Article Image
read

Well, this one was of the longest short weeks I can remember…

Education Politics


From the Department of Education’s Press Office: “Fact Sheet: Education Department Releases Proposed Regulations to Encourage Better and Fairer Tests, Reduce Burden of Testing.”

Via ProPublica: “New Jersey‘s Student Loan Program is ’State-Sanctioned Loan-Sharking’.”

Presidential Campaign Politics


Hillary Clinton released an update to her plans for higher education and college affordability, with a proposal for free, in-state public college tuition for those with incomes up to $125,000 – a move that brings her campaign in closer alignment to those policies proposed by rival candidate Bernie Sanders. She also proposed a three month moratorium on federal student loan payments.

Here’s the draft of the Democratic Party Platform, which includes free community college as a plank.

“Did Clinton University Break The Same Law As Trump U?” asks The Daily Beast.

Education in the Courts


Via AL.com: “A Lee County jury today convicted Alabama House Speaker Mike Hubbard on 12 felony charges in his ethics case, removing Hubbard from office. Hubbard, 54, was convicted after a jury spent seven hours deliberating whether he used his public position for personal gain.” The charges include receiving money from the ed-tech company Edgenuity.

Via the Texas Tribune: “Three University of Texas at Austin professors sued their university and the state on Wednesday, claiming Texas’ new campus carry law is forcing the school to impose ‘overly-solicitous, dangerously-experimental gun policies’ that violate the First and Second Amendments.”

Kansas State University’s policy not to investigate accusations of rape in off-campus fraternity houses is ‘incorrect,’ according to federal government statements filed in court in support of two female students at the university,” The New York Times reports. These students filed federal lawsuits earlier this year, contending the university violated Title IX.

Via Eweek: “Home Computers Connected to the Internet Aren’t Private, Court Rules.”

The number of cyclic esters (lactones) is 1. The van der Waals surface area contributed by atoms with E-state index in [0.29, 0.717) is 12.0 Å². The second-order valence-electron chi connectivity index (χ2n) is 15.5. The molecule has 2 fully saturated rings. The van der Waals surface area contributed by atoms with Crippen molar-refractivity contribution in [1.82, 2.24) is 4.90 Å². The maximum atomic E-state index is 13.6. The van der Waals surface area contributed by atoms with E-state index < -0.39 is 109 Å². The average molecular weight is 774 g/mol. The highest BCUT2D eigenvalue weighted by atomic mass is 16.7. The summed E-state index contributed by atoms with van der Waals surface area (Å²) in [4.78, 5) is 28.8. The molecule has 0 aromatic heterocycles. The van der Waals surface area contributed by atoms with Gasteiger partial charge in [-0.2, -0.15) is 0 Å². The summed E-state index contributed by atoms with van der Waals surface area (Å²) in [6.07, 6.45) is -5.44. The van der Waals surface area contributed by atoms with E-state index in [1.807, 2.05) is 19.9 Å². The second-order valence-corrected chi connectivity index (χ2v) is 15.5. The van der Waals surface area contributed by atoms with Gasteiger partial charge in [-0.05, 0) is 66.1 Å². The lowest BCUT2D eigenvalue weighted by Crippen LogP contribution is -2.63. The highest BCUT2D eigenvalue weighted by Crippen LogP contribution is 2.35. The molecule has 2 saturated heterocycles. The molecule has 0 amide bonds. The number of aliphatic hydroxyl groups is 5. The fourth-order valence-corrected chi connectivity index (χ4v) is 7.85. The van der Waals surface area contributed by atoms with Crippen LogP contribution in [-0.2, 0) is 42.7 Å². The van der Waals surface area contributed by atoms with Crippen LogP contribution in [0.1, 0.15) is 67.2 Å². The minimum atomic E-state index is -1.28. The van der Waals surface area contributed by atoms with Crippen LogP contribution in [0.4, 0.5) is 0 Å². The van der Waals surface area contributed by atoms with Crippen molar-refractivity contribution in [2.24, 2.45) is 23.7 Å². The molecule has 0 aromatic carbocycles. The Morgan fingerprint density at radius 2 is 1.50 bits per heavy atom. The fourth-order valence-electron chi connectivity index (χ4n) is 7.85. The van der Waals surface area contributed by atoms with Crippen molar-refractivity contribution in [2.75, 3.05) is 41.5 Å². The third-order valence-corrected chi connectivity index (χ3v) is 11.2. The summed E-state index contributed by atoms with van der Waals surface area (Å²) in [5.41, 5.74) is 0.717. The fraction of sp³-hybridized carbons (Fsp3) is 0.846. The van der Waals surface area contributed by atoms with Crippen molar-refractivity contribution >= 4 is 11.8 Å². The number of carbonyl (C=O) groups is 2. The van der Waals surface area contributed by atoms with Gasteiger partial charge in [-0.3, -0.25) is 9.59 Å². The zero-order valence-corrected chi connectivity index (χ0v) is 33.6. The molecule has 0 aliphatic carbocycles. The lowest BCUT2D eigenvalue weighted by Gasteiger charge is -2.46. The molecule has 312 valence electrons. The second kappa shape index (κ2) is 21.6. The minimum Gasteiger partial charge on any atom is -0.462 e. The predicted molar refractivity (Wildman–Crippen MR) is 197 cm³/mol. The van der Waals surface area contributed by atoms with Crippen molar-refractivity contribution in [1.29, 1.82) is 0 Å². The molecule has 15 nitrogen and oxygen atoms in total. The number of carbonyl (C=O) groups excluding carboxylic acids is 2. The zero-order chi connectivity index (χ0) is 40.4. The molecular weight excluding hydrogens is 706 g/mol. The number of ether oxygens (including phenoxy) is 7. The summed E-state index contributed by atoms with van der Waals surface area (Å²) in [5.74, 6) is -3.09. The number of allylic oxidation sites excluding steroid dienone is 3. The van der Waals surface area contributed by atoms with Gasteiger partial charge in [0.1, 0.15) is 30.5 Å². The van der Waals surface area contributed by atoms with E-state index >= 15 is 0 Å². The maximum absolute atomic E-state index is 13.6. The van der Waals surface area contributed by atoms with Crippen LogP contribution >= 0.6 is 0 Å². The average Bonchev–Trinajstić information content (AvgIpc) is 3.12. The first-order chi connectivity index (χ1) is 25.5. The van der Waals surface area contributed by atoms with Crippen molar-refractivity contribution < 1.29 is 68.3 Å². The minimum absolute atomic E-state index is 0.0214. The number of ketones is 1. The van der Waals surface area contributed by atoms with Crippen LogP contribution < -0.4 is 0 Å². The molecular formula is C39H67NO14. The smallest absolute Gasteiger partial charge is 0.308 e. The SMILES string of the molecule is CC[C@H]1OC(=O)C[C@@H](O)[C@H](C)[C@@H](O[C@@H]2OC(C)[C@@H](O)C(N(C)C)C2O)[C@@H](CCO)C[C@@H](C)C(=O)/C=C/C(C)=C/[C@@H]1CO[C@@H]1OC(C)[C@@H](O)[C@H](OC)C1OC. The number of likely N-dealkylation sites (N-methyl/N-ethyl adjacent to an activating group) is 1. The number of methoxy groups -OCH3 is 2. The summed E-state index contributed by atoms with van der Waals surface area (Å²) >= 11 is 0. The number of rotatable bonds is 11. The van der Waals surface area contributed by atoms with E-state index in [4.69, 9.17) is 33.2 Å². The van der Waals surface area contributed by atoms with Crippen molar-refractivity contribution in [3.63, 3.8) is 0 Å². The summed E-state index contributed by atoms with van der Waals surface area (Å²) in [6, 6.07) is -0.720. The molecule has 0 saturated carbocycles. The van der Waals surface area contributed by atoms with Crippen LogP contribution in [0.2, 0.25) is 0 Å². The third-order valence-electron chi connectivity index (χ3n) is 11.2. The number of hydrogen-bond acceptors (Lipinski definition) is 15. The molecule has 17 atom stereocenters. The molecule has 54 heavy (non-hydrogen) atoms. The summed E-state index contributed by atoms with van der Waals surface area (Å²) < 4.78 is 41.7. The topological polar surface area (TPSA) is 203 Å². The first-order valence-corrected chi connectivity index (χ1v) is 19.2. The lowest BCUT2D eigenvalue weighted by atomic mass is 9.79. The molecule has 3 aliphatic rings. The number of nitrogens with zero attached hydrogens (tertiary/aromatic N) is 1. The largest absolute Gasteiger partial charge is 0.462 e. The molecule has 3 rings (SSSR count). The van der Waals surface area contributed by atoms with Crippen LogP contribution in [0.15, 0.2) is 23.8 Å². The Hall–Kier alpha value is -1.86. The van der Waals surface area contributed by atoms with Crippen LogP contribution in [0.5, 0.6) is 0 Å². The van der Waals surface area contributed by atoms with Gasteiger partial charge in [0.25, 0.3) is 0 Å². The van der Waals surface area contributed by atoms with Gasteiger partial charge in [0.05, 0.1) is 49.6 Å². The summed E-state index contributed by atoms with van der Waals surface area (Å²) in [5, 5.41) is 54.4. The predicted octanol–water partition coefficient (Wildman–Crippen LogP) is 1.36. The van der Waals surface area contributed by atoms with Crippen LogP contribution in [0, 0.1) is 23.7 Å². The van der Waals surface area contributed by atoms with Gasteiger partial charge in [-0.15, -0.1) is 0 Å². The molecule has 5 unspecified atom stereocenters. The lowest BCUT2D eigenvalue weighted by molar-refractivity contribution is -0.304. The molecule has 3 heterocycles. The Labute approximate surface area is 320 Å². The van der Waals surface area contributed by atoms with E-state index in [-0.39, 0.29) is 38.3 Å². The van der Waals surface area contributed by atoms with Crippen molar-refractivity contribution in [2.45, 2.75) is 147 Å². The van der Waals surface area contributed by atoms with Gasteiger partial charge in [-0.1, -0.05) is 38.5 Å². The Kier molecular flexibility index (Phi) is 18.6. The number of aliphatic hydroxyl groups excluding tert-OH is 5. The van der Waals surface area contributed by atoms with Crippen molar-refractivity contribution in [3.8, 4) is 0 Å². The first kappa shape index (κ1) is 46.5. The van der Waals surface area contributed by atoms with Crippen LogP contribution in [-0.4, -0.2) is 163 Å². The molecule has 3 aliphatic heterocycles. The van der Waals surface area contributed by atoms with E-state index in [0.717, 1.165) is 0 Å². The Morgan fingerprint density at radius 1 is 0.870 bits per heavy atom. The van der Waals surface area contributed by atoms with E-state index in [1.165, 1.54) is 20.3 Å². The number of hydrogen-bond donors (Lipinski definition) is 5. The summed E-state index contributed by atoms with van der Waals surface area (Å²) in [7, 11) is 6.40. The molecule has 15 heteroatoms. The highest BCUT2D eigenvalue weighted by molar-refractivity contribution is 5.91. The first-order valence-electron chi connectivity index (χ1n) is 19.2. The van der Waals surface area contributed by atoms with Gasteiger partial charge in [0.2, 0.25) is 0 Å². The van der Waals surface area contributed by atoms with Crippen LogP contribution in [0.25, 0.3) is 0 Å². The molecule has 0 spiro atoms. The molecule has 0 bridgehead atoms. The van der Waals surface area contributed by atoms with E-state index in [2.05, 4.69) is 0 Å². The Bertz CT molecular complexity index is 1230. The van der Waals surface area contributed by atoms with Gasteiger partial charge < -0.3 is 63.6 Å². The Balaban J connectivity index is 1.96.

“Why I Am Suing the Government” by Christian Sandvig (on the Computer Fraud and Abuse Act).

From court filings, reported by The Washington Post: “In her own words: Rolling Stone’s Sabrina Rubin Erdely on experience with ‘Jackie’.”

“A Portland Public Schools board member has filed a federal civil rights complaint against the district, alleging racial discrimination,” The Oregonian reports.

There’s more on legal cases in the sports section below.

Testing, Testing…


News on testing in the politics section above.

Online Education (The Once and Future “MOOC”)


‘Top universities to offer full degrees online in five years’” says the BBC, citing a prediction made by Coursera’s Daphne Koller.

Via The Chronicle of Higher Education: “For Students Taking Online Courses, a Completion Paradox.”

Research from EuroDL: “Massive Open Online Courses and Economic Sustainability.”

Institut Mines-Télécom joins edX.

Coding Bootcamps (The Once and Future “For-Profit Higher Ed”)


News on for-profits in the accreditation section below. A study on for-profits and adjunct labor in the research section below.

Meanwhile on Campus


“Public Colleges Chase Out-of-State Students, and Tuition,” says The New York Times.

Career centers are providing more access to some companies than others (for a fee), a move that has career counselors concerned institutions are selling students to the highest bidder,” Inside Higher Ed reports. (I should add: career matching startups are becoming quite popular investment targets. A trend, perhaps, to watch.)

Libraries remain relevant, and The New York Times is on it.

Via The Chronicle of Higher Education: “The U. of California’s Open-Access Promise Hits a Snag: The Faculty.”

Michigan State University has dropped its general ed requirement that students take college-level algebra.

Buzzfeed continues its reporting on sexual harassment on college campuses, this time with a story on astrophysics professor Christian Ott: “Caltech Professor Who Harassed Students Will Not Return To Campus For Another Year.”

“Chinese investors provided $3 million in startup money for Thunderbird Preparatory Academy, a Cornelius charter school that’s fighting for survival,” reports the Charlotte Observer.

Accreditation and Certification


The Higher Learning Commission announced that it would delay any action on the proposed sale of the Apollo Education Group, the parent company of the University of Phoenix.

Tressie McMillan Cottom speaks with Marketplace about the connections between welfare reform, credentialing, and for-profit higher ed.

Go, School Sports Team!


Via The Tennessean: “The University of Tennessee-Knoxville has reached a settlement in a lawsuit about sexual assaults involving student-athletes, ending a dispute that pitted eight young women against the $126 million football program. UT will pay the plaintiffs $2.48 million, a sum that also includes fees for their attorneys.”

Via Inside Higher Ed: “Many universities provide lists of friendly lawyers to athletes accused of sexual assault and other crimes but don’t provide the same help to victims or nonathletes with legal troubles. U of Tennessee settlement raises questions about the practice, which the NCAA permits.”